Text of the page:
Sunday, 7 March 2010

Spring flowers


Way back many decades ago when I was at Primary School, we learned a poem about the months and seasons of the year, one line of which was, if my memory serves me correctly:

March brings breezes loud and shrill - stirs the dancing daffodil.

I haven't seen any dancing daffodils yet, except for 99p a bunch in Marks and Spencer. (A bargain: my bunch lasted for over a week.) But today I noticed a bunch of scruffy purple crocuses in Mr G's front garden, right by where the rubbish and recycling bags get dumped once a week, and where all the crisp and chocolate wrappers dropped by passing schoolkids get blown. With four schools nearby, that's a lot of wrappers!

Sorry it's not a better photograph. Just as I was about to do my David Bailey impression in slippers and loads of woollies, a couple and a dog walked past and I was so embarrassed that I clicked the shutter once and scuttled back inside.

What flowers have you seen so far this year?

8 comments:

Teresa Ashby said...

I haven't seen so much as a snowdrop yet!

Jacula said...

Our snowdrops have been flowering for some time now and were joined by the crocuses last week. This morning, the cheerful yellow of winter jasmine has joined the show and I've noticed the big weeping willow nearby has developed the golden glow that means new leaves are not too far off.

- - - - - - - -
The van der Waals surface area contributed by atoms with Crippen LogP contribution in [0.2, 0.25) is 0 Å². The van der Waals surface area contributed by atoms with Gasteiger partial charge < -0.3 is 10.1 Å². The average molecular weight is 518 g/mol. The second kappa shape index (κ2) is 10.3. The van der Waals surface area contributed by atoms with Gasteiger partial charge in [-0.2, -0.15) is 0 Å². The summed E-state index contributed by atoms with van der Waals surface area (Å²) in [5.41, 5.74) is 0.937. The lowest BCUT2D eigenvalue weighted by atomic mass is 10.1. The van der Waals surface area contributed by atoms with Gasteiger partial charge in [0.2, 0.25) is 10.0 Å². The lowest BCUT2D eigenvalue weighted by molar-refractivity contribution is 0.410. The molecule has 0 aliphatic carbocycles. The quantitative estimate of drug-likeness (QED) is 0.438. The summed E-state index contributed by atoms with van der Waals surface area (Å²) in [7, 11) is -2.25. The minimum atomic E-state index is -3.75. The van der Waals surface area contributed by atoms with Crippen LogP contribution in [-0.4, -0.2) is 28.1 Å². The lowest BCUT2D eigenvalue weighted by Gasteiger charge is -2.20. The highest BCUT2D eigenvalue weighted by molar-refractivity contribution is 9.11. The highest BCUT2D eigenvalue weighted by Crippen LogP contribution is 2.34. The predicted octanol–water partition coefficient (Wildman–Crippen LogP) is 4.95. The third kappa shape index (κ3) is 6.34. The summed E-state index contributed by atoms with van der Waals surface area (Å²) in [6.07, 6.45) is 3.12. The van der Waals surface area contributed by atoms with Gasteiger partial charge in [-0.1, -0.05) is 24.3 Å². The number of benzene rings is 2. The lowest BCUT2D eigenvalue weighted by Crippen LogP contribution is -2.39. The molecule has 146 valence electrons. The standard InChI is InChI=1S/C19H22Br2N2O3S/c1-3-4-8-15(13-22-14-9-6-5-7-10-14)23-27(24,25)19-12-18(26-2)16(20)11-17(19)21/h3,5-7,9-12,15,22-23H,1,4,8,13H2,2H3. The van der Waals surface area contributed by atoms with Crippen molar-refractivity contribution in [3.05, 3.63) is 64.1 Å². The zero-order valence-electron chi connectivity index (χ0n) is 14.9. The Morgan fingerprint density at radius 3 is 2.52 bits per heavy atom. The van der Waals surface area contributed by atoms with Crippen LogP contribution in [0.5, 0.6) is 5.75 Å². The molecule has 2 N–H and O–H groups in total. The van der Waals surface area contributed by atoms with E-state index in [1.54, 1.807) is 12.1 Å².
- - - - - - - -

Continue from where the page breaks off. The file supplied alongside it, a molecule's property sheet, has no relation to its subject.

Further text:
Jacula said...

Incidentally, the poem you quoted is this one:

The Months

January brings the snow,
makes our feet and fingers glow.

February brings the rain,
Thaws the frozen lake again.

March brings breezes loud and shrill,
stirs the dancing daffodil.

April brings the primrose sweet,
Scatters daises at our feet.

May brings flocks of pretty lambs,
Skipping by their fleecy damns.

June brings tulips, lilies, roses,
Fills the children's hand with posies.

Hot july brings cooling showers,
Apricots and gillyflowers.

August brings the sheaves of corn,
Then the harvest home is borne.

Warm september brings the fruit,
Sportsmen then begin to shoot.

Fresh October brings the pheasents,
Then to gather nuts is pleasent.

Dull November brings the blast,
Then the leaves are whirling fast.

Chill December brings the sleet,
Blazing fire, and Christmas treat.

Sara Coleridge

hydra said...

Thanks for the poem, Jacula. Wonder what a gilly flower is?

hydra said...

Have just looked it up. In Chaucer's time and Shakespeare's time it was a carnation, but it can also be soapwort, or pinks.

Jacula said...

What a pity we can't edit comments. Whoever typed the poem onto the net can't spell. I should have read it through first! Corrections, as I'm sure you know are 'dams' to replace 'damns' (LOL), it should read children's 'HANDS' not 'hand', pheasants' to replace 'pheasents' and 'pleasant' to replace 'pleasent'.

hydra said...

I have to say that when I glanced through, I didn't even notice, Jacula!!!

Bix said...

Our snow hasn't melted all the way yet, but I just know there are crocuses under there somewhere trying to push through. I can feel it.